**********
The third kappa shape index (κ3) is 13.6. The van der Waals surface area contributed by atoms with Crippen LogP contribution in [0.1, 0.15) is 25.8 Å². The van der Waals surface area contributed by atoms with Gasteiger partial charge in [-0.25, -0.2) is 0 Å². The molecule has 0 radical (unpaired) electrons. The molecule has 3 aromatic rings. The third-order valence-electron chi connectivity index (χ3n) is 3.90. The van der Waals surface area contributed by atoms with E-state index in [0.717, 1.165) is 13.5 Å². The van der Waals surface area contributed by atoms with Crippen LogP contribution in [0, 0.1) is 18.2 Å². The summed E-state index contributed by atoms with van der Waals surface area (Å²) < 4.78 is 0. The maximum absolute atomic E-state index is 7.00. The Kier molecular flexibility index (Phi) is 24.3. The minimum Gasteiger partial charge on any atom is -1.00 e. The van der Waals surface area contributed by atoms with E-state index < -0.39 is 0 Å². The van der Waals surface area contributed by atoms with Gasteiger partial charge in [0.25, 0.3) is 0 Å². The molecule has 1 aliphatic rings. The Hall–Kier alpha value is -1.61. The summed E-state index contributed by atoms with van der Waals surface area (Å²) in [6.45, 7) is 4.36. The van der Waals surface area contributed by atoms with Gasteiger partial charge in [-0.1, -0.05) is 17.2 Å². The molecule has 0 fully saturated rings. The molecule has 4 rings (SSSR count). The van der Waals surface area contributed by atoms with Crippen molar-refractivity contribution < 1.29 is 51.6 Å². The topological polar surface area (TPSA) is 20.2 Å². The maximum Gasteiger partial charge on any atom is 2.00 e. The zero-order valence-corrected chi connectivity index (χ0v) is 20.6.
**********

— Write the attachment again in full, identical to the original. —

The third kappa shape index (κ3) is 13.6. The van der Waals surface area contributed by atoms with Crippen LogP contribution in [0.1, 0.15) is 25.8 Å². The van der Waals surface area contributed by atoms with Gasteiger partial charge in [-0.25, -0.2) is 0 Å². The molecule has 0 radical (unpaired) electrons. The molecule has 3 aromatic rings. The third-order valence-electron chi connectivity index (χ3n) is 3.90. The van der Waals surface area contributed by atoms with E-state index in [0.717, 1.165) is 13.5 Å². The van der Waals surface area contributed by atoms with Crippen LogP contribution in [0, 0.1) is 18.2 Å². The summed E-state index contributed by atoms with van der Waals surface area (Å²) < 4.78 is 0. The maximum absolute atomic E-state index is 7.00. The Kier molecular flexibility index (Phi) is 24.3. The minimum Gasteiger partial charge on any atom is -1.00 e. The van der Waals surface area contributed by atoms with E-state index < -0.39 is 0 Å². The van der Waals surface area contributed by atoms with Gasteiger partial charge in [0.25, 0.3) is 0 Å². The molecule has 1 aliphatic rings. The Hall–Kier alpha value is -1.61. The summed E-state index contributed by atoms with van der Waals surface area (Å²) in [6.45, 7) is 4.36. The van der Waals surface area contributed by atoms with Gasteiger partial charge in [-0.1, -0.05) is 17.2 Å². The molecule has 0 fully saturated rings. The molecule has 4 rings (SSSR count). The van der Waals surface area contributed by atoms with Crippen molar-refractivity contribution < 1.29 is 51.6 Å². The topological polar surface area (TPSA) is 20.2 Å². The maximum Gasteiger partial charge on any atom is 2.00 e. The zero-order valence-corrected chi connectivity index (χ0v) is 20.6.